Intel’s Programmable Solutions Segment Posts Double-Digit Growth



Intel’s programmable solutions group

In the previous part of the series, we saw that Intel’s (INTC) three growth drivers—data center, IoT (Internet of Things), and memory—are facing slowing revenue growth and declining profits. However, the company is making efforts to boost growth in these areas. One major effort the company took was the acquisition of FPGA (field programmable gate array) maker Altera in 2015.

Intel aims to integrate Altera’s FPGA chips in its server processors, IoT processors, and NAND chips to boost performance. Meanwhile, it would also sell FPGA as a standalone product and continue to compete with the dominant player Xilinx (XLNX). As a result, Altera has been integrated into Intel as a separate segment PSG (Programmable Solutions Group) from January 2016.

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PSG’s fiscal 2Q16 performance

In fiscal 2Q16, PSG revenue grew 12% YoY (year-over-year) to $465 million. The YoY comparison is made with Altera’s fiscal 2Q15 revenue. On a sequential basis, revenue grew 29.5%. The revenue was driven by strong demand in communication, infrastructure, and the channel.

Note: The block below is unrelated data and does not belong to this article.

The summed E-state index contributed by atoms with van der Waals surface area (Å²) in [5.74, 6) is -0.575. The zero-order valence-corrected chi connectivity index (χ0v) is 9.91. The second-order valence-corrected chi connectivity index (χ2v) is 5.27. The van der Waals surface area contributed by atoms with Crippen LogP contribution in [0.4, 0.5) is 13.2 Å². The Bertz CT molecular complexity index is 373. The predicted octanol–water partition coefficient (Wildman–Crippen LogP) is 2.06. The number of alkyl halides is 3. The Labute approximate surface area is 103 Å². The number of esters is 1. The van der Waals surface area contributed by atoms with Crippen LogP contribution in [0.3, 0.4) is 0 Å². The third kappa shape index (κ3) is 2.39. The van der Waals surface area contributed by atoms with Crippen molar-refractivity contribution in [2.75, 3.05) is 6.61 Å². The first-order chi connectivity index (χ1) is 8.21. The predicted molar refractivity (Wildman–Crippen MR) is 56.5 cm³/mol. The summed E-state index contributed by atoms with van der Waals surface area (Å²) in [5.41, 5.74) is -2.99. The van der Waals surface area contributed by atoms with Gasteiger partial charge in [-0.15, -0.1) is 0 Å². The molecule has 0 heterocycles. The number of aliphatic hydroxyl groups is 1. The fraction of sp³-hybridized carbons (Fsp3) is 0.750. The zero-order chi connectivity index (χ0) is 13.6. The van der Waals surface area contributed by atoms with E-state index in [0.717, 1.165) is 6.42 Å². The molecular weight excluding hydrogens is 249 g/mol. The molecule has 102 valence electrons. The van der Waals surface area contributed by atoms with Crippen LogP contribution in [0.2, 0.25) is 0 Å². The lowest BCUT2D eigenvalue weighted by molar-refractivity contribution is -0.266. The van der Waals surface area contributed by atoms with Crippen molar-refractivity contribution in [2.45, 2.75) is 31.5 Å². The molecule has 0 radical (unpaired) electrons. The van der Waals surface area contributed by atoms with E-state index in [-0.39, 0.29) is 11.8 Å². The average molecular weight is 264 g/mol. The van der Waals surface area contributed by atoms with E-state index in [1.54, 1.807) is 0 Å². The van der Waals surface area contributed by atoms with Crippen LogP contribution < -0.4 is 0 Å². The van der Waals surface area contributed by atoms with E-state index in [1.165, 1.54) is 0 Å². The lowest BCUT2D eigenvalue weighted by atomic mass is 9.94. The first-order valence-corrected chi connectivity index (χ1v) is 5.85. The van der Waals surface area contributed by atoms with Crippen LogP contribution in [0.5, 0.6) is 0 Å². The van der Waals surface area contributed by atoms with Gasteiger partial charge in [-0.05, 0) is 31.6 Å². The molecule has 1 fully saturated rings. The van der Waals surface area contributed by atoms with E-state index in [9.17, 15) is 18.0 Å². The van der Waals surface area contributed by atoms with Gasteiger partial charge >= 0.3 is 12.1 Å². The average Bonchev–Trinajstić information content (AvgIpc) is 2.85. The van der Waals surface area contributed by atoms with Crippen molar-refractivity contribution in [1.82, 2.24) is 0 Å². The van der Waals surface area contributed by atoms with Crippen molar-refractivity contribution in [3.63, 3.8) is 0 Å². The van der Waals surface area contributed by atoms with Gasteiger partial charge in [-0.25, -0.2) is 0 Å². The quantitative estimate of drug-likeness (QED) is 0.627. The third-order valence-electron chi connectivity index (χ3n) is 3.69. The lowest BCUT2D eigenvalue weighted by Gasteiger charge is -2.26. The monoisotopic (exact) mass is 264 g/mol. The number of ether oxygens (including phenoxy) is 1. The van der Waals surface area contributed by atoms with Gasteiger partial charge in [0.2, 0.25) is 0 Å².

PSG’s operating loss narrowed from $200 million in fiscal 1Q16 to $62 million in fiscal 2Q16. The operating expenses include a non-cash charge of $160 million for inventory adjustments. If we add back this charge, PSG reported an operating profit of $100 million in fiscal 2Q16.

Xilinx is a tough competition for Altera

While Intel was busy integrating Altera, Xilinx moved fast and transitioned to TSMC’s (TSM) 16nm (nanometer) node. Altera, on the other hand, is scheduled to ship samples of 14nm Stratix 10 in 2016 with production ramp up taking place sometime in 2017. This put Xilinx one year ahead of Altera in terms of technology.

Moreover, Xilinx signed partnership agreements with IBM (IBM) and Qualcomm (QCOM) to integrate its FPGAs in the latter’s server chips, replicating what Intel plans to do with Altera.

Xilinx expects 2016 to be a good year for the industry, which means Intel’s PSG revenues would also grow. Next, we’ll look at Intel’s other two supplementary segments—security and new technology.


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